Other than that, I'd suggest weight training. As others have pointed out, you're not going to look like "those" female weightlifters, anyway -- more muscle, more strength, and more endurance is exactly what weight training does for us women. Rest assured that lifting heavy weights a few times a week is not going to turn you into a mini-hulk. Stumptuous is a great blog about women's lifting, with lots of pictures which should dispel your concern.

I'd suggest working through a program like Starting Strength or Stronglifts 5x5 -- if you stick with either of these, you should be much stronger come spring. The squats will help with your run, and the benching, pressing, and powercleans/pull-ups/rows should make a huge difference in your push-up score.
posted by vorfeed at 1:21 PM on October 21, 2010


Unless you're taking steroids, you're unlikely to wind up looking like one of the (excuse me for getting judgmental here) grotesquely over-muscled bodybuilders.

I started doing the "New Blood" routine in Convict Conditioning about a month ago and have been very pleased with the results I'm getting. It's definitely improved both my strength and my stamina.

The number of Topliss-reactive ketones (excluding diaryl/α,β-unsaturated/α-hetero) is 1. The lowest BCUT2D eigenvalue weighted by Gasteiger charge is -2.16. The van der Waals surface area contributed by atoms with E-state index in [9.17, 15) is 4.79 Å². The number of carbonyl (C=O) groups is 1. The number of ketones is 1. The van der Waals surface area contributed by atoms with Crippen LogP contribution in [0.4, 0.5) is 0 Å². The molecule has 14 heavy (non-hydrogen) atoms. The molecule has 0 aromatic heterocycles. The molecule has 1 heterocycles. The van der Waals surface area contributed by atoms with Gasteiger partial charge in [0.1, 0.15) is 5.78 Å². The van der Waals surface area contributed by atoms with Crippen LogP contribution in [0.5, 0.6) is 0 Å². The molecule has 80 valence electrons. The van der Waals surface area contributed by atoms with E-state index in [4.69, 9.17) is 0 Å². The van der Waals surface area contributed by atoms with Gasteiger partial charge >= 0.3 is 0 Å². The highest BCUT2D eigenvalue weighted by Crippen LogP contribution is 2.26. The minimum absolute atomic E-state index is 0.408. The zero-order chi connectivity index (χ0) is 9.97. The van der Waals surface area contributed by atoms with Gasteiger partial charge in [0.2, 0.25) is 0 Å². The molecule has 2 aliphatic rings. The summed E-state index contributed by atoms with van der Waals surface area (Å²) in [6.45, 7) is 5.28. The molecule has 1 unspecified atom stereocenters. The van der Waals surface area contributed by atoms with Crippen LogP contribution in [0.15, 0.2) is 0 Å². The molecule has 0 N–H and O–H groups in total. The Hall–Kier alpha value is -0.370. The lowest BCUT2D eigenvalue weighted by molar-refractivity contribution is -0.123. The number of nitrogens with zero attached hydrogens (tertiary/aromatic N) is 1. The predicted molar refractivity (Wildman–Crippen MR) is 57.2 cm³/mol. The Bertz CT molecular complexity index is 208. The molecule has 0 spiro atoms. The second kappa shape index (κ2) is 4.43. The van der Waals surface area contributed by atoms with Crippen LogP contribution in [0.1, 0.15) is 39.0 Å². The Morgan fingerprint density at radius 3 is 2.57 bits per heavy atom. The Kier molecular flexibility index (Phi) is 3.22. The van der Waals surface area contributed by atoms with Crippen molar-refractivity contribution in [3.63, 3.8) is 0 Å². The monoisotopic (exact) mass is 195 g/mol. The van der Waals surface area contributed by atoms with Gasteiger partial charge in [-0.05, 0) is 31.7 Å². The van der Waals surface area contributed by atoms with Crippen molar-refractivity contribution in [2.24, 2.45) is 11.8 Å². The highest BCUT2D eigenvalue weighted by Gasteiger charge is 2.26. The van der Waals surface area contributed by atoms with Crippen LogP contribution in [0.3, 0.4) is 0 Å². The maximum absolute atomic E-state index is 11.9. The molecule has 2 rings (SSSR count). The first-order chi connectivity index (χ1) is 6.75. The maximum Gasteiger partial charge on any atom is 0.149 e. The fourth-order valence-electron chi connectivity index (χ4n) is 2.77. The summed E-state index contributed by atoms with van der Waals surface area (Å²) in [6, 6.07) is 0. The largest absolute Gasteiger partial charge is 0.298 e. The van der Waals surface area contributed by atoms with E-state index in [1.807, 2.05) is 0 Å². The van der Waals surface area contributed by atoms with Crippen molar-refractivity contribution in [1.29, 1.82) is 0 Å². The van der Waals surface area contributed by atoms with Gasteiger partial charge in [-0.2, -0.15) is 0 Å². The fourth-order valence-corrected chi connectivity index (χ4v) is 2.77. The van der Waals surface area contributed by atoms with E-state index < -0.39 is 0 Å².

posted by Lexica at 1:22 PM on October 21, 2010


Nth-ing weight training + cardio.

dfriedman mentioned exrx.net -- that's a good website, and you also might want to take a look at Stumptuous.
posted by kataclysm at 1:22 PM on October 21, 2010


Self magazine sometime has some of the things you're looking for for women. But bootcamp fitness classes have taught me that there are lot of exercises that could help with your goals that don't require fancy equipment: burpees and pushups and triceps dips and crunches, etc., will all help with your general toning goal. None of our female instructors get crazy ripped, they just get wonderfully toned.
posted by ldthomps at 1:33 PM on October 21, 2010


Echoing others recommendations to do some weight training, you won't look like "those" women (whoever they are). Check out Stumptuous.

Also, Men's Health and those fitness magazines are basically crap on a stick. Any similar female-oriented magazines are also crap-on-a-stick. 75% of vitamin and whatnot recommendations are whatever's the flavor-of-the-month or which vitamin or equipment manufacturer is paying them money, and the exercise programs they promote are 90% shit.